ePURE, the voice of the European renewable ethanol industry, fears that this week’s proposed reform of the Common Agricultural Policy will result in inconsistent policy.
ePURE is deeply concerned about the European Commission’s plans to set-aside 7% of EU agricultural land as “ecological focus areas”, in effect marking the reintroduction of the EU's set-aside policy. Initially intended to curb agricultural surpluses, mandatory set-aside has been abolished in 2009 against the backdrop of soaring soft commodity prices. In the light of a global food crisis in 2008, the EU could no longer afford to keep arable land out of production. Given the continuously growing world population concerns about food security in the world are now back on the political agenda.
This new set-aside proposal comes in addition to the continuous land idling in Europe, which already leads to a substantial loss of agricultural land in the EU. In parallel the Commission reflects on possible policy measures to hedge against potential indirect land use change (ILUC) effects of biofuels production. As the ILUC debate boils down to the availability of enough arable land to fulfill our needs now and in the future, the proposal shows a clear lack of consistency between the different EU policies.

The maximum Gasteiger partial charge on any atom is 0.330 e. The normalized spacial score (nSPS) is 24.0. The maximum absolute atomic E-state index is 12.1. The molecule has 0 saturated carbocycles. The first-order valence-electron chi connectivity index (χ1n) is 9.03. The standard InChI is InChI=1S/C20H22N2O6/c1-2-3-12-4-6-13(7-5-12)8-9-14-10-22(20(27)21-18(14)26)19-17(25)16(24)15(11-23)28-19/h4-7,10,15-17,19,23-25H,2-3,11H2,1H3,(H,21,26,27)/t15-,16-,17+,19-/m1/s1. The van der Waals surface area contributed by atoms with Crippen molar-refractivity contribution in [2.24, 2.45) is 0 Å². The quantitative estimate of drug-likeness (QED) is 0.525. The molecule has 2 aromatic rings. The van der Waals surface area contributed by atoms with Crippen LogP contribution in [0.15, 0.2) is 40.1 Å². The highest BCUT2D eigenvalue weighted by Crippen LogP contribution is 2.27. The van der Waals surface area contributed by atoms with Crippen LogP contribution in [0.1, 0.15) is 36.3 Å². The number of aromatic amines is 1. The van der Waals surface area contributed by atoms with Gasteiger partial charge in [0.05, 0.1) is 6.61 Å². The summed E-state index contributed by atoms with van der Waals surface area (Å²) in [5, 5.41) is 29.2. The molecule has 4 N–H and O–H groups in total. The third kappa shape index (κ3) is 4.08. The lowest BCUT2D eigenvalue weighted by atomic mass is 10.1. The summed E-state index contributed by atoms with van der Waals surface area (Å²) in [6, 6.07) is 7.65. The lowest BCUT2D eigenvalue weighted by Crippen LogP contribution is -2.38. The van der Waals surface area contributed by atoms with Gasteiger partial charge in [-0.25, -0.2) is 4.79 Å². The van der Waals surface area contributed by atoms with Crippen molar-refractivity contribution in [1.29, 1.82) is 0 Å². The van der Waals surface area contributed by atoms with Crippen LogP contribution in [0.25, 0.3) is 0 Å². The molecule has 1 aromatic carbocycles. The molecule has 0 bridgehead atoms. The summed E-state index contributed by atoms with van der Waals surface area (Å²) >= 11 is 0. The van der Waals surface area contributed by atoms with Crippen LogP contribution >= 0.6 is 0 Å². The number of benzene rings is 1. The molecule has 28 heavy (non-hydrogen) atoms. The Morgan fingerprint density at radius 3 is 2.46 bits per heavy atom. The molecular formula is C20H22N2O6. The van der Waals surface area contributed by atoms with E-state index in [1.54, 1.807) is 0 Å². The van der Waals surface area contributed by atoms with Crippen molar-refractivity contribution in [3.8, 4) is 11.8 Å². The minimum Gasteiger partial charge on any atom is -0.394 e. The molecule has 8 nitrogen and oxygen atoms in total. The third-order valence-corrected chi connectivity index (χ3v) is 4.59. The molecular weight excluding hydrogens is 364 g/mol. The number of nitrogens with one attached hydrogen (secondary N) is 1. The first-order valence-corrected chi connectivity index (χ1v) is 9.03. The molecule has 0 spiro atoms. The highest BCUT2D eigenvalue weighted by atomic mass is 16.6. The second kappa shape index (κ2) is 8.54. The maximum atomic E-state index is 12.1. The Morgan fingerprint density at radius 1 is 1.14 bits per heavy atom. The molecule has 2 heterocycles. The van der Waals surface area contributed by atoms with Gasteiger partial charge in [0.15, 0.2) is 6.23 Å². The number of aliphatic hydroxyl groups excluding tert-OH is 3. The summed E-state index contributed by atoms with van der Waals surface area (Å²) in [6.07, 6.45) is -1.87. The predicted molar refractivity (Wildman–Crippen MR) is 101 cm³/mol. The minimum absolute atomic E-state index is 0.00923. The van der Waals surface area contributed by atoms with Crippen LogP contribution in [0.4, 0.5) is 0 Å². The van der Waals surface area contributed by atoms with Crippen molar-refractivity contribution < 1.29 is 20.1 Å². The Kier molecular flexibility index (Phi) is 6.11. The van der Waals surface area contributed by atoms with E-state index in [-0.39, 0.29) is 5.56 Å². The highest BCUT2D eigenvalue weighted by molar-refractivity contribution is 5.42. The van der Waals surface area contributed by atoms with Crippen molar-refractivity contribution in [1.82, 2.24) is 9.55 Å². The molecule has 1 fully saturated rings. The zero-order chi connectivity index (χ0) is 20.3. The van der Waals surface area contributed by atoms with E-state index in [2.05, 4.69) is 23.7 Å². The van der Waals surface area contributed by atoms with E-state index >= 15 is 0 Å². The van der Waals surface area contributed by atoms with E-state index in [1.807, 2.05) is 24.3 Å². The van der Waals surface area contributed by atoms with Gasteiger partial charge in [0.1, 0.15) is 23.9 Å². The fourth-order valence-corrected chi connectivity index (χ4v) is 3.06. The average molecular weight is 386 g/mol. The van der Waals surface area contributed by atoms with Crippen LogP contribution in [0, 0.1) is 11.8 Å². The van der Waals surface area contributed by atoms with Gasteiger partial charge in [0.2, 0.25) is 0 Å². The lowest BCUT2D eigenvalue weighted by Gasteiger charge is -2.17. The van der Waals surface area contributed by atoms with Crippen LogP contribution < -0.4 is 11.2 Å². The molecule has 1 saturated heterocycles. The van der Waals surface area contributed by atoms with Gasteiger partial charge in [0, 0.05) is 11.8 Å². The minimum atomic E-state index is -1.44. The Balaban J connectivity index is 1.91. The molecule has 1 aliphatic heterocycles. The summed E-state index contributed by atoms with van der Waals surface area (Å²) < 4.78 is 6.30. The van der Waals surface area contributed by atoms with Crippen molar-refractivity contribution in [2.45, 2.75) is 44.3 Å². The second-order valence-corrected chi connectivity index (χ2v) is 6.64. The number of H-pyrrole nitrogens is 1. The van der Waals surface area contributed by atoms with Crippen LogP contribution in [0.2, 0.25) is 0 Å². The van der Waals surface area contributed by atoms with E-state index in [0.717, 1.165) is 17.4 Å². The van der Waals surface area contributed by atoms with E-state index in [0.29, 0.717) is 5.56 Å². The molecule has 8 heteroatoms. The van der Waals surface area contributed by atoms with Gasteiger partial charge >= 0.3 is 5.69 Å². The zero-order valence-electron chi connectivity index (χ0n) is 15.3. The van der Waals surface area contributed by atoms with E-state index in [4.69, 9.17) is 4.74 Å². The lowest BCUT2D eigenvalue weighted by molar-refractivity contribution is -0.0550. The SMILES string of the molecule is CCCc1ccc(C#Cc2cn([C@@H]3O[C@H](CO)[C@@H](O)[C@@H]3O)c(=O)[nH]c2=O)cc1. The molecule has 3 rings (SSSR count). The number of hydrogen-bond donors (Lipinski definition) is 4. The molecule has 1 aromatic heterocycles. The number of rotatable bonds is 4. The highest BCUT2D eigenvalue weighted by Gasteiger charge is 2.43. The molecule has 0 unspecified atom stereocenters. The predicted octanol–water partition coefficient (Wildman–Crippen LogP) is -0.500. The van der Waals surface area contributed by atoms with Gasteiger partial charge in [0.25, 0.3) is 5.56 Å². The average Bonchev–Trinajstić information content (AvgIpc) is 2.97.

“There is no holistic view on the matter”, Rob Vierhout, Secretary-General of ePURE commented. “ILUC and set-aside are mutually exclusive. As long as Europe has the luxury to sacrifice valuable productive hectares worries about food shortages and thereof resulting risks of harmful land use changes are without substance.”
This new set-aside proposal comes at a time when there is ongoing controversy in Europe over the indirect land use change (ILUC) impacts of biofuels, the availability of land for food production and the fear over the displacement of food production due to the increased demand for biofuels. Biofuel production in Europe currently utilises 2-3% of EU agricultural land.
The solution to both the ILUC debate and the quest for an environmentally more sustainable agriculture lies in the enlargement of the scope of binding sustainability criteria. “The Commission has a golden opportunity to really make a difference. Eco-set-aside will not do the trick”, Vierhout concluded.